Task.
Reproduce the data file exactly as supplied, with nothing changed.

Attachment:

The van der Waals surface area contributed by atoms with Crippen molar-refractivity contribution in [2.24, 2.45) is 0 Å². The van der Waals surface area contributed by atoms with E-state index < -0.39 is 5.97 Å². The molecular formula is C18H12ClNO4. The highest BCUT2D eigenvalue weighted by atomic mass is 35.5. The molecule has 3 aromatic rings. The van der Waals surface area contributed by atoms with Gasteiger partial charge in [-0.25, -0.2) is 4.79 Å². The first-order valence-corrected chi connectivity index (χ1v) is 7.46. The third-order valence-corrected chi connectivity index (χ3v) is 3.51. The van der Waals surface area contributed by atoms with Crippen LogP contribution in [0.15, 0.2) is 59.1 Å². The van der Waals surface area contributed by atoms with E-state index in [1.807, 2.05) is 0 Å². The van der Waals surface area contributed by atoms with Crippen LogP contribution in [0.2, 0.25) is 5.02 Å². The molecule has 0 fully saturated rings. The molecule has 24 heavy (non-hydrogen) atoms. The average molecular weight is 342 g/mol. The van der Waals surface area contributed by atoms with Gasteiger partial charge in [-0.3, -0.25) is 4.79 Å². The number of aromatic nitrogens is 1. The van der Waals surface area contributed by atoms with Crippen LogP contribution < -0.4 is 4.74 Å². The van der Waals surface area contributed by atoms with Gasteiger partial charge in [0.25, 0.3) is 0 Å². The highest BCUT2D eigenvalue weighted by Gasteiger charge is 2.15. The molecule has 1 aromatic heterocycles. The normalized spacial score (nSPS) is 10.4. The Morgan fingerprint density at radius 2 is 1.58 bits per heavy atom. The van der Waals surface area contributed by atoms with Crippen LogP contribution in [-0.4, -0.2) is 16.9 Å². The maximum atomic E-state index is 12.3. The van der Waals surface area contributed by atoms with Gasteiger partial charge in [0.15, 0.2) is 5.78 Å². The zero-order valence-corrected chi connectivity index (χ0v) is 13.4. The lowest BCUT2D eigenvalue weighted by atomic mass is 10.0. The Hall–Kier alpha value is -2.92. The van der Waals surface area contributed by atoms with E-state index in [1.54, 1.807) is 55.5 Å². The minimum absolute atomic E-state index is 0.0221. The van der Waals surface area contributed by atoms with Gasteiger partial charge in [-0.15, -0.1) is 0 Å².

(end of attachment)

The van der Waals surface area contributed by atoms with Crippen molar-refractivity contribution in [2.24, 2.45) is 0 Å². The van der Waals surface area contributed by atoms with E-state index < -0.39 is 5.97 Å². The molecular formula is C18H12ClNO4. The highest BCUT2D eigenvalue weighted by atomic mass is 35.5. The molecule has 3 aromatic rings. The van der Waals surface area contributed by atoms with Gasteiger partial charge in [-0.25, -0.2) is 4.79 Å². The first-order valence-corrected chi connectivity index (χ1v) is 7.46. The third-order valence-corrected chi connectivity index (χ3v) is 3.51. The van der Waals surface area contributed by atoms with Crippen LogP contribution in [0.15, 0.2) is 59.1 Å². The van der Waals surface area contributed by atoms with E-state index in [1.807, 2.05) is 0 Å². The van der Waals surface area contributed by atoms with Crippen LogP contribution in [0.2, 0.25) is 5.02 Å². The molecule has 0 fully saturated rings. The molecule has 24 heavy (non-hydrogen) atoms. The average molecular weight is 342 g/mol. The van der Waals surface area contributed by atoms with Gasteiger partial charge in [-0.3, -0.25) is 4.79 Å². The number of aromatic nitrogens is 1. The van der Waals surface area contributed by atoms with Crippen LogP contribution < -0.4 is 4.74 Å². The van der Waals surface area contributed by atoms with Gasteiger partial charge in [0.25, 0.3) is 0 Å². The highest BCUT2D eigenvalue weighted by Gasteiger charge is 2.15. The molecule has 1 aromatic heterocycles. The normalized spacial score (nSPS) is 10.4. The Morgan fingerprint density at radius 2 is 1.58 bits per heavy atom. The van der Waals surface area contributed by atoms with Crippen LogP contribution in [-0.4, -0.2) is 16.9 Å². The maximum atomic E-state index is 12.3. The van der Waals surface area contributed by atoms with Gasteiger partial charge in [0.15, 0.2) is 5.78 Å². The zero-order valence-corrected chi connectivity index (χ0v) is 13.4. The lowest BCUT2D eigenvalue weighted by atomic mass is 10.0. The Hall–Kier alpha value is -2.92. The van der Waals surface area contributed by atoms with E-state index in [1.54, 1.807) is 55.5 Å². The minimum absolute atomic E-state index is 0.0221. The van der Waals surface area contributed by atoms with Gasteiger partial charge in [-0.15, -0.1) is 0 Å².